Madison Opera has announced its offerings for the 2013-14 season, an interesting mix of the familiar and the novel, the old and the new. All performances will be conducted by artistic director John DeMain, who is celebrating his 20th season at the organization's helm.
A beloved standby, Giacomo Puccini's Tosca, will open the season. Distilled from the play Victorien Sardou wrote for Sarah Bernhardt, its libretto shows how Floria Tosca's love for the painter Mario Cavaradossi is entangled in politics and crushed by the lustful Baron Scarpia, who is perhaps the most perfectly evil character in all of opera. Puccini's score, which premiered in 1900, is a powerful, propulsive and exciting melodrama laced with treasured solos for the two lovers. It also captures the ambience of Rome.
Tosca's title role will be sung by soprano Melody Moore of Madison Opera (the Countess in Mozart's Figaro), and Cavaradossi will be portrayed by tenor Scott Piper (a veteran of Opera in the Park). Baritone Nmon Ford will be the villainous Scarpia. A. Scott Parry will direct the staging. Performances will be on Nov. 1 and 3 at Overture Hall (in Italian, with English surtitles).
For its "smaller" mid-season production in Capitol Theater, Madison Opera will present Gaetano Donizetti's frothy French comedy La fille du regiment (The Daughter of the Regiment), which had its premiere in Paris in 1840. Under the devoted eye of Sergeant Sulpice, the homeless waif Marie has been raised as the adoptee of an army regiment, whose ranks include her aspiring sweetheart, Tonio. When her true parentage is discovered, Marie is whisked away by her cranky aunt, the Marquise of Berkenfield, for a "proper" education. But Tonio and the regiment intervene to set things straight.
Two of Madison's musical products will be the female leads: high soprano Caitlin Cisler (who delighted us as Oscar in last season's Ballo in maschera) will sing Marie, and a favorite for character roles, mezzo-soprano Allisanne Apple, will play the Marquise. The male leads will both make their Madison debut. Tenor Javier Abreu will tackle the daunting role of Tonio (notorious for its high-C leaps), while baritone Kim Josephson will sing Sulpice. Performances will be Feb. 7 and 9 (in French, with surtitles).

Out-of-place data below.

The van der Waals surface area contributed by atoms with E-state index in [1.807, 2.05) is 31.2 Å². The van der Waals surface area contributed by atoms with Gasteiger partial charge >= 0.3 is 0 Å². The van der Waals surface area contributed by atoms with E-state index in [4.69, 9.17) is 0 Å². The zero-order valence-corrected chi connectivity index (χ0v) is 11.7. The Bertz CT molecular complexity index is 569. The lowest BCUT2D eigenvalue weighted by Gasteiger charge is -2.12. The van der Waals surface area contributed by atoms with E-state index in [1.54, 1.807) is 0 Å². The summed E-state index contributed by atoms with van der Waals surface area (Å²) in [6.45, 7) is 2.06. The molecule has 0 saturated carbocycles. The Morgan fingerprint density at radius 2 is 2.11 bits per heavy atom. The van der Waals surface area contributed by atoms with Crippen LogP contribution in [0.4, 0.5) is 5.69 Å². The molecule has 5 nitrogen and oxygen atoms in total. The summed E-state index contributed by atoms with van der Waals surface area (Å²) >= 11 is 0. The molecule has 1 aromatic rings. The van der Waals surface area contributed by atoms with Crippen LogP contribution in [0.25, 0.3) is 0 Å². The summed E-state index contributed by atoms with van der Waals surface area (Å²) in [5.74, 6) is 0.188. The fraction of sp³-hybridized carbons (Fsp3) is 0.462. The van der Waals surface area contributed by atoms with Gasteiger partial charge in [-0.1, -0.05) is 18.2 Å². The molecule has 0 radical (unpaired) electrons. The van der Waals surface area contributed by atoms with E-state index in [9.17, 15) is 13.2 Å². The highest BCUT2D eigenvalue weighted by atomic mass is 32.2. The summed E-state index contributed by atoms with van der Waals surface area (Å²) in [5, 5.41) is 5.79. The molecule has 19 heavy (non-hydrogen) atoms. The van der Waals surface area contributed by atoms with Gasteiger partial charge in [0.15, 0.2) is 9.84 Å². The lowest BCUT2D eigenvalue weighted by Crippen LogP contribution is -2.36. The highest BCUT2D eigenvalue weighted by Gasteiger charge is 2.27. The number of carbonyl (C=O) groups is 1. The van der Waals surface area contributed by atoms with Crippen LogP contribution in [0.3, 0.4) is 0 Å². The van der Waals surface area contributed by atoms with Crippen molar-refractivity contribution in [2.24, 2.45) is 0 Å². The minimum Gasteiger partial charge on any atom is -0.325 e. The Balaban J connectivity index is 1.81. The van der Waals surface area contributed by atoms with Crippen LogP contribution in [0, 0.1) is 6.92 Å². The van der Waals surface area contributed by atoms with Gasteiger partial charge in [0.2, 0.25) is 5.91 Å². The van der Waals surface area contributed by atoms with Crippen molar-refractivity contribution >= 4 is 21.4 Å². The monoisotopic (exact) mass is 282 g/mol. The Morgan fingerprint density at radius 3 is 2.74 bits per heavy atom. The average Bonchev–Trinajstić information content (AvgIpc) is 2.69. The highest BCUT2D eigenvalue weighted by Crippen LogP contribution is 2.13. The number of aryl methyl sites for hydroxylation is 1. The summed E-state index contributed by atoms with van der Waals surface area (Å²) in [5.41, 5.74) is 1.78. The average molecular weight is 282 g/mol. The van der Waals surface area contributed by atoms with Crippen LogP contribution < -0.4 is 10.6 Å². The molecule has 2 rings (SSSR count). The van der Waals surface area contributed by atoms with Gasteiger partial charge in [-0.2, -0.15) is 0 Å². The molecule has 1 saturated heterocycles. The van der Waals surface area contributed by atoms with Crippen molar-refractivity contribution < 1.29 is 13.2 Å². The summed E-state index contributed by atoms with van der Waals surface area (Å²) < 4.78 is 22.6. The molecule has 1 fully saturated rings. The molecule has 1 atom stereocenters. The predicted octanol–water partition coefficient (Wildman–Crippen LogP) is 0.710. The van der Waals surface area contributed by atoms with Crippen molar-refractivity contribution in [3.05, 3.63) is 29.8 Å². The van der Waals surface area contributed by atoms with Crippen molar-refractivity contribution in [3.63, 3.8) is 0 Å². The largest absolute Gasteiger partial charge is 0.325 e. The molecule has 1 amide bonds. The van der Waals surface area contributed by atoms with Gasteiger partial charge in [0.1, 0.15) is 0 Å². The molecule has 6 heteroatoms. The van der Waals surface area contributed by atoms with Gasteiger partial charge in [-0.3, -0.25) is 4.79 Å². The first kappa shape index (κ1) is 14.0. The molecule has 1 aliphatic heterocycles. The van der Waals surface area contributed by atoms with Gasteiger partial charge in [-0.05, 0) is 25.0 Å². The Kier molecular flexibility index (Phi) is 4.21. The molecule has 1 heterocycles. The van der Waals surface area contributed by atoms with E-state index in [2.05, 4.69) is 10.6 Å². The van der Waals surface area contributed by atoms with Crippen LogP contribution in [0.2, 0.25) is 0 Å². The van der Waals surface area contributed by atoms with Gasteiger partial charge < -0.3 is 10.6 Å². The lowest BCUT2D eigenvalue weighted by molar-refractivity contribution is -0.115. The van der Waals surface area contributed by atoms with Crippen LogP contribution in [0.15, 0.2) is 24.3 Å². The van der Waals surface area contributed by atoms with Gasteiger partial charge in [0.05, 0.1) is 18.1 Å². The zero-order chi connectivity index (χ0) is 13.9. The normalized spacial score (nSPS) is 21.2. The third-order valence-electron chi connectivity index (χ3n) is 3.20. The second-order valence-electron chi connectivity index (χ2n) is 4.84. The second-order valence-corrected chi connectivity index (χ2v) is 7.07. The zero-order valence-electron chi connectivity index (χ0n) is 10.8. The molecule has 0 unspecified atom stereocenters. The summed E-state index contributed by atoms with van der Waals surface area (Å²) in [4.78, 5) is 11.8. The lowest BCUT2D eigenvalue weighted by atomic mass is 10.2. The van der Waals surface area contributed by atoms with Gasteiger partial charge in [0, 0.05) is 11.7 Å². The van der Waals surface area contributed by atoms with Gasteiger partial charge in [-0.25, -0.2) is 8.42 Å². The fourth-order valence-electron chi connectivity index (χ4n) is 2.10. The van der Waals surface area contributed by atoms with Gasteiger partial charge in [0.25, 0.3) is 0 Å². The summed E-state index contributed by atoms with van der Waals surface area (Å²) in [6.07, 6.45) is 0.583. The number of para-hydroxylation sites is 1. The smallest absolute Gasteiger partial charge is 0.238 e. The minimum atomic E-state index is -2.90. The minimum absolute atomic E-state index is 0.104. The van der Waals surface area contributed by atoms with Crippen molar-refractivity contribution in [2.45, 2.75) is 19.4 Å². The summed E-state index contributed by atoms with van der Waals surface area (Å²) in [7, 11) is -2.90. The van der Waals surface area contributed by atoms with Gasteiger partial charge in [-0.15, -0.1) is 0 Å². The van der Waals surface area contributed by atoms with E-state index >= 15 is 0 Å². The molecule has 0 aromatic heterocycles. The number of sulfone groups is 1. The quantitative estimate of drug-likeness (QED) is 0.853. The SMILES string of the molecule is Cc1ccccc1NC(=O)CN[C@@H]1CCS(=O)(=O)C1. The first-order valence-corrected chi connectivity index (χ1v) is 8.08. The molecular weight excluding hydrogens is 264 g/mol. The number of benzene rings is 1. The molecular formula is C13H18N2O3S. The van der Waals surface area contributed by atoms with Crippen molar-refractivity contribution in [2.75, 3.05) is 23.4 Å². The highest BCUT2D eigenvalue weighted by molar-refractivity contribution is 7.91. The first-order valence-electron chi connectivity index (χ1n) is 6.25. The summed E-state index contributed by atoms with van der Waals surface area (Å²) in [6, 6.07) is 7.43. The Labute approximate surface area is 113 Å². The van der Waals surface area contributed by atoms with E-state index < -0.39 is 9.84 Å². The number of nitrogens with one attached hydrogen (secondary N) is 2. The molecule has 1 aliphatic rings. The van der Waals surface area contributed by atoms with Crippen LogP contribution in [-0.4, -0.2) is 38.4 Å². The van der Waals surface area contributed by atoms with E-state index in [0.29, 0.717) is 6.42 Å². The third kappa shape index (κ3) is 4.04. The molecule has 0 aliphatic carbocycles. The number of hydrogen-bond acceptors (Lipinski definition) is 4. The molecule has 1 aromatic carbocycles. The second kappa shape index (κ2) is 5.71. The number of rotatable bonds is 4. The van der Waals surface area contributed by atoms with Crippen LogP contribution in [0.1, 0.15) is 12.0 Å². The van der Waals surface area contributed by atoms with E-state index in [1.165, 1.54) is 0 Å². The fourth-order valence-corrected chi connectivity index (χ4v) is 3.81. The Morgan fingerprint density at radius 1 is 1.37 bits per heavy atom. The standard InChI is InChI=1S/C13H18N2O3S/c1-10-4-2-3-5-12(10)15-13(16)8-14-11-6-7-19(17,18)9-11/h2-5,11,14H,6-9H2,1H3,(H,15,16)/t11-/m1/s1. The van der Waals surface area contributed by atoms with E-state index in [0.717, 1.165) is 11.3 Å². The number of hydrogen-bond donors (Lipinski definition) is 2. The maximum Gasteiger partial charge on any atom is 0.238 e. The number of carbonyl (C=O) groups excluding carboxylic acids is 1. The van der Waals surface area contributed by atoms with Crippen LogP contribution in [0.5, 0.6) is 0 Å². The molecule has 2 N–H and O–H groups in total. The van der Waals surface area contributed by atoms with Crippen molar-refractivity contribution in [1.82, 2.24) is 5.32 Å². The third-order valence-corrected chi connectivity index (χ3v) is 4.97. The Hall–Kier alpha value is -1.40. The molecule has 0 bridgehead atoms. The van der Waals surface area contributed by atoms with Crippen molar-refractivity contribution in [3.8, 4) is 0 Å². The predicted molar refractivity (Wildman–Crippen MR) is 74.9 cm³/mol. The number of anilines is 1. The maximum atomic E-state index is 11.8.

Born in 1961, Jake Heggie burst into the opera world in 2000 with his Dead Man Walking. Subsequent operas have included The End of the Affair, which premiered in 2004 at the Houston Opera. DeMain conducted that and soon brought the work to Madison Opera. Now, for the final offering of the season, the company will present Dead Man Walking itself.
Terrence McNally based his libretto on the 1993 book by Sister Helen Prejean, the Louisiana nun who has committed herself to opposing the death penalty, and above all to counseling convicts condemned to it. The book, soon made into a striking movie starring Susan Sarandon and Sean Penn, recounts her first venture in this direction. Its title is the prison expression for the condemned convict going to the execution chamber. The onstage representation of death by lethal injection is simply gripping.
The convict, Joseph De Rocher, is condemned for the killing of a teenage couple, having raped the girl (a scene enacted as the opera's prologue). When Sister Helen tries to establish contact, De Rocher is arrogant, hostile and in denial of his crime. He admits guilt to her during the 11th hour. The opera is not a simple protest against the death penalty but a probing exploration of what the crime and punishment mean for the perpetrator, his mother and the parents of the two victims.
The role of Sister Helen (created by Susan Graham in the San Francisco premiere) will be sung by Daniela Mack, and that of De Rocher by Michael Mayes. Mrs. De Rocher, the killer's mother (written for Frederica von Stade), will be portrayed by renowned Metropolitan Opera mezzo Susanne Mentzer. Kristine McIntyre will direct. Performances (in English, with English surtitles) will take place in Overture Hall on April 25 and 27.
Of course there will also be Opera in the Park, but it's not until July 26, 2014.